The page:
President Saddam Hussein moved Wednesday to rejuvenate his military high command for the second time in two months, naming a new defense minister to replace the aging general in that post.
The new defense minister, Lt. Gen. Saadi Tuma Jubouri, was a hero of his country’s 1980-88 war with Iran. As a key division commander, he was known for throwing men into battle regardless of casualties, Iraqi veterans say.
The appointment comes less than five weeks before a U.N.-imposed deadline for Iraq to get out of Kuwait, the small neighboring sheikdom that Hussein’s forces invaded Aug. 2. After that deadline, the U.N. Security Council resolution authorizes the use of force by U.S.-led multinational troops to liberate Kuwait.
Jubouri, believed to be in his late 40s, replaces the 70-year-old Gen. Abdul-Jabar Shanshal, who was named defense minister in May, 1989, when his predecessor was killed in a helicopter crash.
At the time, Shanshal was considered an interim replacement. Hussein noted in a letter to Shanshal on Wednesday that it was always understood that because of his age and health, he would not be asked to serve more than two years.
The text of the letter, broadcast on Baghdad Radio, said the aging general is being returned to his previous post of minister of state for military affairs, a position that reportedly carries no influence.
According to some reports, Lt. Gen. Jubouri, the new defense minister, devised the formidable defensive lines that protected the southern Iraqi city of Basra against repeated “human wave” assaults by Iranian troops during the war. He also commanded Iraqi forces in heavy fighting on the southern front.
In mid-October, Hussein fired his military chief of staff, Lt. Gen. Abdul-Karim Khazraji, replacing him with another war hero, Lt. Gen. Hussein Rashid, in a shift that was never explained.
Some analysts said the latest top-level shift indicates the Iraqi strongman’s renewed readiness and willingness to go to war as the U.N. deadline nears. The most recent signals to emanate from Baghdad were more conciliatory, as Hussein over the last few days released the last of the hundreds of Western hostages who wanted to leave Iraq and Kuwait.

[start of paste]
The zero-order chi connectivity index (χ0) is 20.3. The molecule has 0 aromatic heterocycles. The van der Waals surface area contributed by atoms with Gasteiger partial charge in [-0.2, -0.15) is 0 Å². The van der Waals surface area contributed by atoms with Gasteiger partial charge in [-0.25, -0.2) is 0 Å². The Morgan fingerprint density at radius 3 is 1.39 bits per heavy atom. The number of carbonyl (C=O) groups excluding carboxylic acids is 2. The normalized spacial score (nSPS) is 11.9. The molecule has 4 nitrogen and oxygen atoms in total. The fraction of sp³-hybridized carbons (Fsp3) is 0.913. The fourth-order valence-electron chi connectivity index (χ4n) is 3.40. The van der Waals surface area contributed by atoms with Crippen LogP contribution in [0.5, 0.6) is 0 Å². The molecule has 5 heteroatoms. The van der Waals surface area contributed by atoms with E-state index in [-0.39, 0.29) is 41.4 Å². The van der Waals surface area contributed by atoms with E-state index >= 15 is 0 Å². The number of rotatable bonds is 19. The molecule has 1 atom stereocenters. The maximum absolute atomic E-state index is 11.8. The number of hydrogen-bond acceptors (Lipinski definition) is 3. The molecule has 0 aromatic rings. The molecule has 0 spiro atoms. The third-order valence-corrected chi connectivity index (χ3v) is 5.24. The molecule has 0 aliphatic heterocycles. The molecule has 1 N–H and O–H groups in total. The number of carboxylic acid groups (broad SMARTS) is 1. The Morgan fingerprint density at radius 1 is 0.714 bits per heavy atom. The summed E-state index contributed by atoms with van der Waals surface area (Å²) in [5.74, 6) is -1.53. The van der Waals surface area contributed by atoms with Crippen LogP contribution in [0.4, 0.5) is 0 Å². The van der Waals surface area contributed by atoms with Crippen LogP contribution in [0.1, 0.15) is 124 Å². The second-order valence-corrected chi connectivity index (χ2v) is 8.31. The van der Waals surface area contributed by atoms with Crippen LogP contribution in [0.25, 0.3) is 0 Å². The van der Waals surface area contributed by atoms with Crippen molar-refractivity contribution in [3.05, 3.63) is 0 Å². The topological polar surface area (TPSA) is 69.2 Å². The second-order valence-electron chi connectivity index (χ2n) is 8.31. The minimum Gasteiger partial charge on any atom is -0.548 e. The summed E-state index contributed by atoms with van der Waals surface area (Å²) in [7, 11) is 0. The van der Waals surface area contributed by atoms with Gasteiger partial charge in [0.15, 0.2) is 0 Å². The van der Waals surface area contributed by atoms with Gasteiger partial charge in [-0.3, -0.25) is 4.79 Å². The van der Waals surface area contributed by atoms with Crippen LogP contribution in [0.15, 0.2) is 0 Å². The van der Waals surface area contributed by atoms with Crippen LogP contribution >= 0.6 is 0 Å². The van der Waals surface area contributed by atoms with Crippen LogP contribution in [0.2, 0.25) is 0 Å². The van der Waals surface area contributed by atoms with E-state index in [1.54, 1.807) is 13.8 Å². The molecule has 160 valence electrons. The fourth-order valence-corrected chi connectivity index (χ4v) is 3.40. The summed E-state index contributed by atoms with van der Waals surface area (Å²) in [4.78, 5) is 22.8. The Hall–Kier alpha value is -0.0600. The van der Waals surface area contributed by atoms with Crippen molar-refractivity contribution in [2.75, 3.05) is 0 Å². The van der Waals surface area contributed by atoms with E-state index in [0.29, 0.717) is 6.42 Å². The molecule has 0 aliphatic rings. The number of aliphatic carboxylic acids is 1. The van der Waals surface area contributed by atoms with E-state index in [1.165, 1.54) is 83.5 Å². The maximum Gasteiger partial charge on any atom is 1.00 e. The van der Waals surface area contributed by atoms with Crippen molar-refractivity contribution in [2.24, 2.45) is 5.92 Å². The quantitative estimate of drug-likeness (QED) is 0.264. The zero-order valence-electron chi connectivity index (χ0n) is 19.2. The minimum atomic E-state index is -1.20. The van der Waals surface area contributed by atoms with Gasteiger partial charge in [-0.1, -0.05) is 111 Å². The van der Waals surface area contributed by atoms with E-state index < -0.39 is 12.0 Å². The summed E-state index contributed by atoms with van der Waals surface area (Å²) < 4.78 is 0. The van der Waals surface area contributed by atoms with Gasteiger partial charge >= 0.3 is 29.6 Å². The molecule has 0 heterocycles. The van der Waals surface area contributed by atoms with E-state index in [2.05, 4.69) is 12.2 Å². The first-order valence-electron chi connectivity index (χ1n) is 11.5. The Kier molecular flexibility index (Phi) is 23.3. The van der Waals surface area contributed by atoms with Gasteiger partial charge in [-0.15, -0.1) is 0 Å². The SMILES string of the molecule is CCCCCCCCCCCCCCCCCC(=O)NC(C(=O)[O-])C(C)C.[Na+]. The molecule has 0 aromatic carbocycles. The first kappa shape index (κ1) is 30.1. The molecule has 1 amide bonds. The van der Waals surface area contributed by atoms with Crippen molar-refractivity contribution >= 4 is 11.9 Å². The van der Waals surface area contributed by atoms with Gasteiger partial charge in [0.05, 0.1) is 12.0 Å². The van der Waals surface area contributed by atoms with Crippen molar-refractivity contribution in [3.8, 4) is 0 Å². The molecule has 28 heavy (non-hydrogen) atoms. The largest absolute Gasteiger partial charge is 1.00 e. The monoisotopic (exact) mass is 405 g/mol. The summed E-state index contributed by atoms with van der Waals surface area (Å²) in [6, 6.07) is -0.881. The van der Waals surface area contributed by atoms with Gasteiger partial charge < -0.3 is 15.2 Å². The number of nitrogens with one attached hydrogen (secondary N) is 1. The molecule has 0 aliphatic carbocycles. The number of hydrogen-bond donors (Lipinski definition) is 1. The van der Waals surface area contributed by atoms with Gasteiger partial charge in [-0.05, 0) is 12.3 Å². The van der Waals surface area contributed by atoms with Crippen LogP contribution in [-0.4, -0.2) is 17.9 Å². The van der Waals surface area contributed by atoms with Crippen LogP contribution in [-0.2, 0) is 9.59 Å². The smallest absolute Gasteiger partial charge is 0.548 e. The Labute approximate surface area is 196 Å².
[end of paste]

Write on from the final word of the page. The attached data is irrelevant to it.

Adding to the sense of urgency here is nightly civil defense instruction on Iraqi television, along with the continued call-up of soldiers for the front, teen-agers and 40-year-olds included.
Meanwhile, with plans to open talks with the United States stalled, Iraq is trying to open a second diplomatic front--this one with the Arab world--to break out of its global isolation.
On Wednesday, Algerian President Chadli Bendjedid arrived in Baghdad on a barnstorming mission to arrange a meeting between Hussein and Saudi Arabia’s King Fahd. There is no indication that Fahd is willing to meet the Iraqi president.
“Iraq thinks a meeting with King Fahd would be more important than one with Bush,” one observer here said. “If Fahd agrees to something, the United States would have to follow along.”
There was no official word on the progress of the Hussein-Bendjedid talks.
Bendjedid is expected to visit Saudi Arabia, where hundreds of thousands of U.S. and allied troops are stationed, and Iran after his meetings in Baghdad.
Iraqi officials say they are unhappy not only with Washington’s unwillingness to agree to a mid-January date for a meeting between President Hussein and Secretary of State James A. Baker III but also with the U.S. insistence that talks focus only on the demand that Iraq withdraw unconditionally from Kuwait.
Instead, Iraq wants what it calls a “deep” discussion of Middle East problems, especially the Israeli-Palestinian conflict.
Washington set a date of Dec. 17 for a meeting between Iraq’s Foreign Minister Tarik Aziz and President Bush. Iraq wants the Baker-Hussein meeting to take place Jan. 12, a date viewed by Washington as too late.
Some of Iraq’s Arab allies, notably Jordan, have fueled speculation that Iraq might agree to leave Kuwait. In a speech Sunday, Jordan’s King Hussein laid out a formula for withdrawal: Iraq would begin to leave on “implementation of Security Council resolutions,” and a peace conference on the Middle East would begin.
But the Iraqi Foreign Ministry dismissed the formula.
“We excuse the king. Jordan is suffering consequences for its stand and is under pressure,” said a Foreign Ministry official, referring to economic problems brought on by the international economic blockade of Iraq, which has cost Jordan dearly in trade.
Nonetheless, some observers both here and in Amman, the Jordanian capital, continue to insist that a compromise is in the works.